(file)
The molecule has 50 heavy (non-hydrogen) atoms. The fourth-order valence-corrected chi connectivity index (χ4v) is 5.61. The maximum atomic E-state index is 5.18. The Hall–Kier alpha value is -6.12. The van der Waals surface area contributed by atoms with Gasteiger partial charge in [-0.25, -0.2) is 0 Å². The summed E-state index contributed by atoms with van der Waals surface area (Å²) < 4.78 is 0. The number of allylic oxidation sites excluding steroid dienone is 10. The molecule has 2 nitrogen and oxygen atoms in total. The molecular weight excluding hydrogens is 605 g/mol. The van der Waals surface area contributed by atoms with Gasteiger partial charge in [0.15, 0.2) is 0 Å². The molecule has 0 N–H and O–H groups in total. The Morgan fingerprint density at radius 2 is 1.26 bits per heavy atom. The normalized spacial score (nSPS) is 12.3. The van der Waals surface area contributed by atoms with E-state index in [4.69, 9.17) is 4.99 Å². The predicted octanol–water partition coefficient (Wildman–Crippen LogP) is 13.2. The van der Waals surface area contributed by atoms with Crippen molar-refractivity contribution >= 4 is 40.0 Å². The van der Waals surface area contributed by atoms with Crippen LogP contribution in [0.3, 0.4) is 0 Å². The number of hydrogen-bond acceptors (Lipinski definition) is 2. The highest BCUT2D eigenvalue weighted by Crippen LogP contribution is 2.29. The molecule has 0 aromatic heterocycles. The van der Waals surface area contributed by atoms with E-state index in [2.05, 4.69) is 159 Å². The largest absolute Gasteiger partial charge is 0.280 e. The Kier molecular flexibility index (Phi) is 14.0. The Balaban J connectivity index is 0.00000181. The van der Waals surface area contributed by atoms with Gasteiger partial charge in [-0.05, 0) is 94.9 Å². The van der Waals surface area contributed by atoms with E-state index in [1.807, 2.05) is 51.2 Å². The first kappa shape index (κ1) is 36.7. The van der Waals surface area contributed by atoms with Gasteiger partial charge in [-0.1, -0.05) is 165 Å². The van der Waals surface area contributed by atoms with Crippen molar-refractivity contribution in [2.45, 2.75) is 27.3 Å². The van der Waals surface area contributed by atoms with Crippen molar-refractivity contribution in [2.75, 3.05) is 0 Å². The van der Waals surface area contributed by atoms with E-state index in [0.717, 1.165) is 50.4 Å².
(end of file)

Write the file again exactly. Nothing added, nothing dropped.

The molecule has 50 heavy (non-hydrogen) atoms. The fourth-order valence-corrected chi connectivity index (χ4v) is 5.61. The maximum atomic E-state index is 5.18. The Hall–Kier alpha value is -6.12. The van der Waals surface area contributed by atoms with Gasteiger partial charge in [-0.25, -0.2) is 0 Å². The summed E-state index contributed by atoms with van der Waals surface area (Å²) < 4.78 is 0. The number of allylic oxidation sites excluding steroid dienone is 10. The molecule has 2 nitrogen and oxygen atoms in total. The molecular weight excluding hydrogens is 605 g/mol. The van der Waals surface area contributed by atoms with Gasteiger partial charge in [0.15, 0.2) is 0 Å². The molecule has 0 N–H and O–H groups in total. The Morgan fingerprint density at radius 2 is 1.26 bits per heavy atom. The normalized spacial score (nSPS) is 12.3. The van der Waals surface area contributed by atoms with E-state index in [4.69, 9.17) is 4.99 Å². The predicted octanol–water partition coefficient (Wildman–Crippen LogP) is 13.2. The van der Waals surface area contributed by atoms with Crippen molar-refractivity contribution >= 4 is 40.0 Å². The van der Waals surface area contributed by atoms with Crippen LogP contribution in [0.3, 0.4) is 0 Å². The number of hydrogen-bond acceptors (Lipinski definition) is 2. The highest BCUT2D eigenvalue weighted by Crippen LogP contribution is 2.29. The molecule has 0 aromatic heterocycles. The van der Waals surface area contributed by atoms with E-state index in [2.05, 4.69) is 159 Å². The largest absolute Gasteiger partial charge is 0.280 e. The Kier molecular flexibility index (Phi) is 14.0. The Balaban J connectivity index is 0.00000181. The van der Waals surface area contributed by atoms with Gasteiger partial charge in [-0.05, 0) is 94.9 Å². The van der Waals surface area contributed by atoms with E-state index in [1.807, 2.05) is 51.2 Å². The first kappa shape index (κ1) is 36.7. The van der Waals surface area contributed by atoms with Gasteiger partial charge in [-0.1, -0.05) is 165 Å². The van der Waals surface area contributed by atoms with Crippen molar-refractivity contribution in [2.45, 2.75) is 27.3 Å². The van der Waals surface area contributed by atoms with Crippen molar-refractivity contribution in [2.75, 3.05) is 0 Å². The van der Waals surface area contributed by atoms with E-state index in [0.717, 1.165) is 50.4 Å².